flood2As a member of the Cape Fear River Assembly Board with lifelong involvement in agriculture, the land and water, the title of this little piece is very important to me.

Matthew visited us in October 2016. It was preceded about a week by heavy ground-saturating rain. The damaging wind came and went in about a day or so, but we are still dealing with the impacts of storm water from the combination of events. Hurricane Floyd came in 1999 with less damaging wind inland but an almost identical pattern of preceding rainfall and huge combined storm water damage. Some places such as Princeville and parts of Lumberton may never return after those two mostly storm water events.

We often talk about 100 year or 500 year storms, or 100-year 24-hour rainfall events, etc., without quantification of either. A 100-year rain event is one that is 1 percent likely to happen during any year (once every 100 years). There is no set amount of rain to qualify. It means nothing!

So, what did we learn? Apparently not enough! In Fayetteville, are there not some residential areas that were built in what could be or should be considered “flood plains,” (or maybe not even considered?) and thus suffered major damage? Or areas such as Rayconda, which watched its access road disappear with the dam that washed out because of lack of planning for storm water management from paved areas at the new VA hospital site? And there is to be more development in the VA area that will make the problem worse. And there are more examples.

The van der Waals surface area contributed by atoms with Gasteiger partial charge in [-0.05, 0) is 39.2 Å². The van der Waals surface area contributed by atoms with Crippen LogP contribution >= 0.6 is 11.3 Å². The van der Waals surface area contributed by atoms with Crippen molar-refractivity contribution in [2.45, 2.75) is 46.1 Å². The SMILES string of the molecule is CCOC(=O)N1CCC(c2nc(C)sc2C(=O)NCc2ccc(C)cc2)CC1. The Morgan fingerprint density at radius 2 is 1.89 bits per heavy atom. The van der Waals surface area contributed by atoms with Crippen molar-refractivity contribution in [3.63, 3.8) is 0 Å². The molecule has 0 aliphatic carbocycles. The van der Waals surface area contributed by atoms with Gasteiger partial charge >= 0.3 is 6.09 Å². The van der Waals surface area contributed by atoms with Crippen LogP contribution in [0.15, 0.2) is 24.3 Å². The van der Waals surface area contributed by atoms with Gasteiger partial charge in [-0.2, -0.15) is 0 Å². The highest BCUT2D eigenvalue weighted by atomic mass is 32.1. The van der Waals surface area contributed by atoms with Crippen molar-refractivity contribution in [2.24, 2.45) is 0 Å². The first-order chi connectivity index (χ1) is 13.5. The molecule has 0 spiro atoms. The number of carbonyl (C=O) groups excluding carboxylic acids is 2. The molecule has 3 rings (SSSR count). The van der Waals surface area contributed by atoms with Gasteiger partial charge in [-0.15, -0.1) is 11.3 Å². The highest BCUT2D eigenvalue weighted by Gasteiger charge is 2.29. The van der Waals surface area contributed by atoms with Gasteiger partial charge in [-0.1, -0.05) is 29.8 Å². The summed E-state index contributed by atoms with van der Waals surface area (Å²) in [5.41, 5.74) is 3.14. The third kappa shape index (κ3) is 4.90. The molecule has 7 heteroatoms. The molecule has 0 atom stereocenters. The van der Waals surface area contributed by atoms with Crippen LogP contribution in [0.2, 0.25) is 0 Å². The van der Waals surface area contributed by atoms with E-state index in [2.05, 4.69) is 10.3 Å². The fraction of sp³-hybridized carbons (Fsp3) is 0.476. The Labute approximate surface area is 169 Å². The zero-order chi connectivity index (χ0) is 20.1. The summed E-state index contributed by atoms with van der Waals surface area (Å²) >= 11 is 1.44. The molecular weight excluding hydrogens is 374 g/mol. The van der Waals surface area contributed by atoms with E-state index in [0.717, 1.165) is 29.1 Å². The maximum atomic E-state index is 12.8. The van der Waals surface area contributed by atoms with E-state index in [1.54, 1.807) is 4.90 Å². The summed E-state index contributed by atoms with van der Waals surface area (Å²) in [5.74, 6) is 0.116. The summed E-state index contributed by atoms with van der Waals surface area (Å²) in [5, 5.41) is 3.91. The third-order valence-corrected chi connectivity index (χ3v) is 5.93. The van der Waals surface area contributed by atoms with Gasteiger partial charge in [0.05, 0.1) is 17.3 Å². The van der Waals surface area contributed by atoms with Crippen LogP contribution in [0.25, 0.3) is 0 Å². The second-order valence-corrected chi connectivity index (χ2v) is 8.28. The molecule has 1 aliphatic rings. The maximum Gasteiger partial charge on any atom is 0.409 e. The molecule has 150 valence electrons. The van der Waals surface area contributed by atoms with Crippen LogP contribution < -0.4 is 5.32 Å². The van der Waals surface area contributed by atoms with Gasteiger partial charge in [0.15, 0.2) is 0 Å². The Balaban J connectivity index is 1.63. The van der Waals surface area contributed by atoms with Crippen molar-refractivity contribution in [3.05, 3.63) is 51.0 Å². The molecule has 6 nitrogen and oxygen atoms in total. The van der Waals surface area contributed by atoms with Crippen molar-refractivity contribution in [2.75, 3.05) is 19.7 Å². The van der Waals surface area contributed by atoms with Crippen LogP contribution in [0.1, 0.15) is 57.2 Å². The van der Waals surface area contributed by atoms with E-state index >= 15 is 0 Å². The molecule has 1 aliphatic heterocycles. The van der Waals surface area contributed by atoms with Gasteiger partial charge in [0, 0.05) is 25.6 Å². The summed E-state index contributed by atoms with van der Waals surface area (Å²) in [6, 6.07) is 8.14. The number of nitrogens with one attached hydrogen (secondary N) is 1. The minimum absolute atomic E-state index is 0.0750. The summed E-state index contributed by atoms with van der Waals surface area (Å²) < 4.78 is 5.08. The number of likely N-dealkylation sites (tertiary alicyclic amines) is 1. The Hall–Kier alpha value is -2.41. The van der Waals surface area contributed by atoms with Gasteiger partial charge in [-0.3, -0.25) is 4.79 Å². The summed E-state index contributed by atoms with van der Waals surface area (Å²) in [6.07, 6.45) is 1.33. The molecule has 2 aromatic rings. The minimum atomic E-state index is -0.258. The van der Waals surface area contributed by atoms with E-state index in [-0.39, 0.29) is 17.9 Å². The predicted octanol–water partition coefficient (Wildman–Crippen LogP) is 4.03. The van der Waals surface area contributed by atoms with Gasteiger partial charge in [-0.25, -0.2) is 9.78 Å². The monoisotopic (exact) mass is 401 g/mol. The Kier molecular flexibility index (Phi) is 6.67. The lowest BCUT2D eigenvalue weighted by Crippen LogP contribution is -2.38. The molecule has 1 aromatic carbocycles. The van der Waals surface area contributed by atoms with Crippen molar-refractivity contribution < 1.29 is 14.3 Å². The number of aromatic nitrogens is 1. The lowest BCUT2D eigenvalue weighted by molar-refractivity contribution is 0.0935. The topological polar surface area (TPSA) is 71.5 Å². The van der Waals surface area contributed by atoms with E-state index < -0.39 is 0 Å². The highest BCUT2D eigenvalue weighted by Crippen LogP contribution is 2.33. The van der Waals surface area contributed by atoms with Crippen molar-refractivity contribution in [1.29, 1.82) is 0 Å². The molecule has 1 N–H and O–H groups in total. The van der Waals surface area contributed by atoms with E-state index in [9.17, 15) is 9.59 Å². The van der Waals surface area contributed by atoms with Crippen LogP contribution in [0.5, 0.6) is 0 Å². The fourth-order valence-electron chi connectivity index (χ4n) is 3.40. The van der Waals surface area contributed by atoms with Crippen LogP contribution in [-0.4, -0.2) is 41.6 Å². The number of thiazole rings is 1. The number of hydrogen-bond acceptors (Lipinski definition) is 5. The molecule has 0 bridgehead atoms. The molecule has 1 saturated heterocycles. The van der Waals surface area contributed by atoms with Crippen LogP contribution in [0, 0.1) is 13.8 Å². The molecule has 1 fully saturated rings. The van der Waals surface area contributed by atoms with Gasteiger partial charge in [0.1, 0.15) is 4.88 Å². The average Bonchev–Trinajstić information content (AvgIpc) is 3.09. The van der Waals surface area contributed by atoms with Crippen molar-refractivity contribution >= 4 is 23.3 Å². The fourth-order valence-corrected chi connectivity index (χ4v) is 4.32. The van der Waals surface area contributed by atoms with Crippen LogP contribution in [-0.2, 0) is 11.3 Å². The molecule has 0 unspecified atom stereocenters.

I was much involved in the aftermath of Floyd and its impact on agriculture in eastern N.C. and saw recurrences of that again with Matthew. It took me back to my hometown of Westfield, Mass., when we had 18.3 inches of rain on August 20, 1955, as a result of hurricane Diane. There was virtually NO wind damage but a devastating impact of storm water. I saw it up close and personal. Westfield did not have a storm water plan, but they do now!

There is rumor of either the existence of a (soon to be released?) storm water plan for Fayetteville. And there may well one somewhere. But how many residents have seen it? And how much public input was there in its development? And if there is one, how often is it used in making siting location decisions for developing or paving a plot of open space? Is the plan current if it exists? I hope that the answers to these questions are all affirmative.

But it is not apparent to me that they are.

Maybe it is time to have a serious public discussion about storm water and how it is currently managed, how it is intended to be managed into the future, as well as how it is to impact future development.

Do we need to wait for the new baseball stadium to become a big splash pad during baseball season before there is an effective storm water management plan for Fayetteville? A lot of people in Fayetteville do not think so.

Latest Articles

  • Local leaders seek healing and reconciliation in Fayetteville
  • Fayetteville monuments honor rich history
  • Local ice cream spots make summer sweeter
  • FTCC’s paralegal technology program offers rewarding career
  • Shift happens